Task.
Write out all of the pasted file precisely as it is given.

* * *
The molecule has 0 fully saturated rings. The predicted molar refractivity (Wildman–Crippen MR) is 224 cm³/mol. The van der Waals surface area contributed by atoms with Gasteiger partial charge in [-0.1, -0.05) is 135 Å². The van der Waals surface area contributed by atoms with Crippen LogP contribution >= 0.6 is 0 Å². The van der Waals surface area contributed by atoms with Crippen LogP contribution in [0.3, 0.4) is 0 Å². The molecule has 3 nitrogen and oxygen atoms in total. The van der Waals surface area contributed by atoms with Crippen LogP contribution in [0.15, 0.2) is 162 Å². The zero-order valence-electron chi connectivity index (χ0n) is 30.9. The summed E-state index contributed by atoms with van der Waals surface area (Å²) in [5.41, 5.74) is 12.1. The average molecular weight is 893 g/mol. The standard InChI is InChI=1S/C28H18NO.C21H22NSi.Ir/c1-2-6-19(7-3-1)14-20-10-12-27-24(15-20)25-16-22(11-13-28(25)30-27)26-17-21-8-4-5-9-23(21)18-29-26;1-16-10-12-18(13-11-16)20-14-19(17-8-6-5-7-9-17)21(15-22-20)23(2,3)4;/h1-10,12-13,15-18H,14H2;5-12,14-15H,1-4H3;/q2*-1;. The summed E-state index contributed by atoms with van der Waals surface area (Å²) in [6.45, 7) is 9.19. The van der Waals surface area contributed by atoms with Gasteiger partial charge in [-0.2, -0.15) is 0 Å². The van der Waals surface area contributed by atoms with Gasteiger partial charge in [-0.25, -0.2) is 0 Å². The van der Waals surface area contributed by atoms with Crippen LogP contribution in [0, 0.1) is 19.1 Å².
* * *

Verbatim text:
The molecule has 0 fully saturated rings. The predicted molar refractivity (Wildman–Crippen MR) is 224 cm³/mol. The van der Waals surface area contributed by atoms with Gasteiger partial charge in [-0.1, -0.05) is 135 Å². The van der Waals surface area contributed by atoms with Crippen LogP contribution >= 0.6 is 0 Å². The van der Waals surface area contributed by atoms with Crippen LogP contribution in [0.3, 0.4) is 0 Å². The molecule has 3 nitrogen and oxygen atoms in total. The van der Waals surface area contributed by atoms with Crippen LogP contribution in [0.15, 0.2) is 162 Å². The zero-order valence-electron chi connectivity index (χ0n) is 30.9. The summed E-state index contributed by atoms with van der Waals surface area (Å²) in [5.41, 5.74) is 12.1. The average molecular weight is 893 g/mol. The standard InChI is InChI=1S/C28H18NO.C21H22NSi.Ir/c1-2-6-19(7-3-1)14-20-10-12-27-24(15-20)25-16-22(11-13-28(25)30-27)26-17-21-8-4-5-9-23(21)18-29-26;1-16-10-12-18(13-11-16)20-14-19(17-8-6-5-7-9-17)21(15-22-20)23(2,3)4;/h1-10,12-13,15-18H,14H2;5-12,14-15H,1-4H3;/q2*-1;. The summed E-state index contributed by atoms with van der Waals surface area (Å²) in [6.45, 7) is 9.19. The van der Waals surface area contributed by atoms with Gasteiger partial charge in [-0.2, -0.15) is 0 Å². The van der Waals surface area contributed by atoms with Gasteiger partial charge in [-0.25, -0.2) is 0 Å². The van der Waals surface area contributed by atoms with Crippen LogP contribution in [0, 0.1) is 19.1 Å².